Territoire sans frontières, La contrebande et ses réseaux dans la Régence de Tunis au XIX siècle, CPU, Tunis(2001); Histoire des femmes du Maghreb : Culture matérielle et Vie quotidienne, C.P.U., Tunis (2000); Marginales en Terre d’Islam, Cérès, Tunis (1993). She has won Credif’s Prize for the best scientific feminist production in French language for her book: La Contrebande et ses réseaux dans la régence de Tunis au XIXè siècle, Pub. du C.P.U.) (2011) ; Maghreb Union’s Prise for the book L’Histoire du Maghreb à travers ses Sources, Pub. du C.P.U. (2007) ;Credif’s Prize for the best research on women and gender for the book : Monogamie en Islam, l’exception kairouanaise, Tunis (2011)
Hania Sholkamy is an Associate Research Professor at the Social Research Center of the American University in Cairo (AUC ) and is also affiliated with the Ministry of Social Solidarity as technical advisor to the minister introducing a conditional cash transfers program to Egypt. Her PhD is from the London School of Economics and Political Sciences, The University of London. She obtained her BA and MA from AUC. Her research interests and publications are mainly in the fields of health, particularly reproductive health, gender, population and qualitative methods. Her publications include Categories and Contexts: Anthropological and Historical Studies in Critical Demography (OUP) with S. Szreter and A. Dharmalingam, and Health and Identity in Egypt (AUC press) with F. Ghanam.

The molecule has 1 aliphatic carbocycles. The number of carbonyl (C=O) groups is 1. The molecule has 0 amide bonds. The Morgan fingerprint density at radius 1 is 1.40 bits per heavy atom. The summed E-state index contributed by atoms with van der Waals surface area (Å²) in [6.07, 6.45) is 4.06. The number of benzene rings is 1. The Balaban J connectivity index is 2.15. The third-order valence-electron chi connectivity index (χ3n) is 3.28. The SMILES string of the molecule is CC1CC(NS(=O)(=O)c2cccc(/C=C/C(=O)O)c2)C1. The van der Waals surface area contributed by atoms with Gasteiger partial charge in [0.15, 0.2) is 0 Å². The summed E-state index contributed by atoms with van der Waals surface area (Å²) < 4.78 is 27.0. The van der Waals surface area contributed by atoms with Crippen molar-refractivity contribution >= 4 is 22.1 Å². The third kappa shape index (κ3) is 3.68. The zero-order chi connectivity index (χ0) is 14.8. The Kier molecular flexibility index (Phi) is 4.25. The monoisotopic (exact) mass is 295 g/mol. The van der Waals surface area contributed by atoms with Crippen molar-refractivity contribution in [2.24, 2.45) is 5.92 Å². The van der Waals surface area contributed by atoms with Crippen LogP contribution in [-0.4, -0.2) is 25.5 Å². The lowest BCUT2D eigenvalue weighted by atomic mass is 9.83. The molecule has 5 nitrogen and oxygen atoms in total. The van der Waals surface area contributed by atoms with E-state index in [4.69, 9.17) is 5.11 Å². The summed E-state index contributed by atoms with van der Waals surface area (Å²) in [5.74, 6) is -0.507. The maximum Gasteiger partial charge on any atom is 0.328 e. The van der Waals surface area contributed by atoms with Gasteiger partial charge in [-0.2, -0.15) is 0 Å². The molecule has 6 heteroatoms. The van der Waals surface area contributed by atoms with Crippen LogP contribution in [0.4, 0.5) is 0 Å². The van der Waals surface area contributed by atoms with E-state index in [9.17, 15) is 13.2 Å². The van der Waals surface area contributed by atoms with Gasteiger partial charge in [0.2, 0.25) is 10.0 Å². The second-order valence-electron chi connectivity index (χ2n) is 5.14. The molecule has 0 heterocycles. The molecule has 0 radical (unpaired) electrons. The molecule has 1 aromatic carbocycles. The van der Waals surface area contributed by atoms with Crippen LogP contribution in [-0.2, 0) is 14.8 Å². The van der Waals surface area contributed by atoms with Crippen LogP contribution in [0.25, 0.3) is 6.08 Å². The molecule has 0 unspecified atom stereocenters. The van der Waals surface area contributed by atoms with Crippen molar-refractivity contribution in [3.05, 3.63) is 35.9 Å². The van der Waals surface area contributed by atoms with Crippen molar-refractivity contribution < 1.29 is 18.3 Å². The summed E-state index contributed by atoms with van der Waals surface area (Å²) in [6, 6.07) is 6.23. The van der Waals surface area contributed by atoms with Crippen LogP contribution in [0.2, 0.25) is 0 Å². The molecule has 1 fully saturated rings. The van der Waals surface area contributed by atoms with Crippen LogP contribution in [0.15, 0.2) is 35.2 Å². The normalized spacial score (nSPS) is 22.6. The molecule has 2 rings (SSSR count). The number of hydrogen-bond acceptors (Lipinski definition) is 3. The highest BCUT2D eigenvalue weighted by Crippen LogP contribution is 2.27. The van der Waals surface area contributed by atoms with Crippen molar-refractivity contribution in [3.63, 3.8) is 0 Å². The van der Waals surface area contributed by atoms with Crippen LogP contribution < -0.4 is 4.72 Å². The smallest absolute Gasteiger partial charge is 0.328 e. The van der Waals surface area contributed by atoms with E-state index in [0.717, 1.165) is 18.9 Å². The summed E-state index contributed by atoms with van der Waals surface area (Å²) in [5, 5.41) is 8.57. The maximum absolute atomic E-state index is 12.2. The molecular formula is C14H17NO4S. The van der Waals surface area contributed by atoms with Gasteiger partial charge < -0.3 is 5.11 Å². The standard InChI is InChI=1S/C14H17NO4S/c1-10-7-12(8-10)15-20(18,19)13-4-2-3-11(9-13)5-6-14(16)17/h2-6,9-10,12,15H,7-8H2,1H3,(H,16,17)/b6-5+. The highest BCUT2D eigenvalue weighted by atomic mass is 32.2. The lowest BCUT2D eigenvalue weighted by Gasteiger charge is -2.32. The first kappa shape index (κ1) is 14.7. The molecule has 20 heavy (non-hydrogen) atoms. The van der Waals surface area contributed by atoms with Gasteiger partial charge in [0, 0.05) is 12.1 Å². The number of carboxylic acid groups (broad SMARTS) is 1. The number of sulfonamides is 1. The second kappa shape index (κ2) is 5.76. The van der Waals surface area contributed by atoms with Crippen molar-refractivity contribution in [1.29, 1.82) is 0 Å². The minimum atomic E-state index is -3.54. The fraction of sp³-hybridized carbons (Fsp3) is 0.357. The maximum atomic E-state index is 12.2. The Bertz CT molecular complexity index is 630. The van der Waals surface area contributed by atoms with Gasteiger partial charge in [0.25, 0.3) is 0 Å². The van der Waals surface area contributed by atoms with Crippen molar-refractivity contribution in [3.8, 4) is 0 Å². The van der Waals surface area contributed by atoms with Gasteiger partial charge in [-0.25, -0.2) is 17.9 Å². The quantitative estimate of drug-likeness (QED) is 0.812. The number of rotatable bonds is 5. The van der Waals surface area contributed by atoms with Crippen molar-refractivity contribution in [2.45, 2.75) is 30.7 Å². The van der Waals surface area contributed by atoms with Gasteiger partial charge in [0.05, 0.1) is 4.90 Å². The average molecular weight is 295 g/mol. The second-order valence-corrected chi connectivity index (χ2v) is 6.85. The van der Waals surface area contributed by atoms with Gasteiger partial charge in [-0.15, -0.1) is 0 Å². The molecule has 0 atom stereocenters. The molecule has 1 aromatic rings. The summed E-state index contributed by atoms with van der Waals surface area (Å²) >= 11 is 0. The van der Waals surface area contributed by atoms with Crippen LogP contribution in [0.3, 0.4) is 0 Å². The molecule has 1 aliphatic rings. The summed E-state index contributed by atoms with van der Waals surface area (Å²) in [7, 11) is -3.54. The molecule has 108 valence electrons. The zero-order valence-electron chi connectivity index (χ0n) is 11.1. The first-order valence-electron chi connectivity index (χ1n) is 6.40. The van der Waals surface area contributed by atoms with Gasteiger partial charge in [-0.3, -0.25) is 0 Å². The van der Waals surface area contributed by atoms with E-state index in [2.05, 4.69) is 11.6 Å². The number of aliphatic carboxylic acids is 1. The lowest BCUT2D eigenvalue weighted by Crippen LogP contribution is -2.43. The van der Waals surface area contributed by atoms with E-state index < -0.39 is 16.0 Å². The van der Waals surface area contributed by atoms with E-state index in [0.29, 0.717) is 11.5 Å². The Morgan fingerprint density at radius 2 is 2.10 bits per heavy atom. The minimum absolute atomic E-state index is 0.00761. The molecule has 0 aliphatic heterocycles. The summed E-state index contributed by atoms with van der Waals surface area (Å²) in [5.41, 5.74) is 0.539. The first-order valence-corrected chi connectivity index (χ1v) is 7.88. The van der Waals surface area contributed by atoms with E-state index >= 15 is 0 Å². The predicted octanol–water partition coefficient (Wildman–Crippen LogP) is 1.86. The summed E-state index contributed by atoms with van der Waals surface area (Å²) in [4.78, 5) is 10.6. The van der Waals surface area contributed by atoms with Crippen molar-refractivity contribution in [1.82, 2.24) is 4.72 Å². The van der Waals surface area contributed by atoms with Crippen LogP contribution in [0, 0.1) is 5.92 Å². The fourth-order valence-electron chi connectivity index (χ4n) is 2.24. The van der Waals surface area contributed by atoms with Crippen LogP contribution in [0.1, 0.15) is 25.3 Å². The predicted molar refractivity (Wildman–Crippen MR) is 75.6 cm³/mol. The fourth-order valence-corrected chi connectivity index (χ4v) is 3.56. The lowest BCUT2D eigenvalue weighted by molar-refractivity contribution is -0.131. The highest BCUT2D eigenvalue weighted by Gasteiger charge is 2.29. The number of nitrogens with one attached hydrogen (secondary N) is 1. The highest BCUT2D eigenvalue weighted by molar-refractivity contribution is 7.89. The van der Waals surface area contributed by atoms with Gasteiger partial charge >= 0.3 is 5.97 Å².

She has been a member of various professional associations including The Reproductive Health Working Group (current), the Committee on Anthropology and Demography of the International Union for the Scientific Study of Population (1998-2002) and the Advisory Committee of the Middle East Awards program of the International Population Council (2002/3). She is also a member of the executive committee of the Institute for Gender and Women’s Studies of the AUC, A fellow of the Economic Research Forum, and a member of the International Faculty of the Arab Gulf University in Bahrain. She is currently regional coordinator of the “Pathways to Women’s Empowerment Research Consortium” in partnership with the Institute of Development Studies at Sussex, UK. She is a contributor to the Egyptian press writing on issues of poverty, social policy and gender.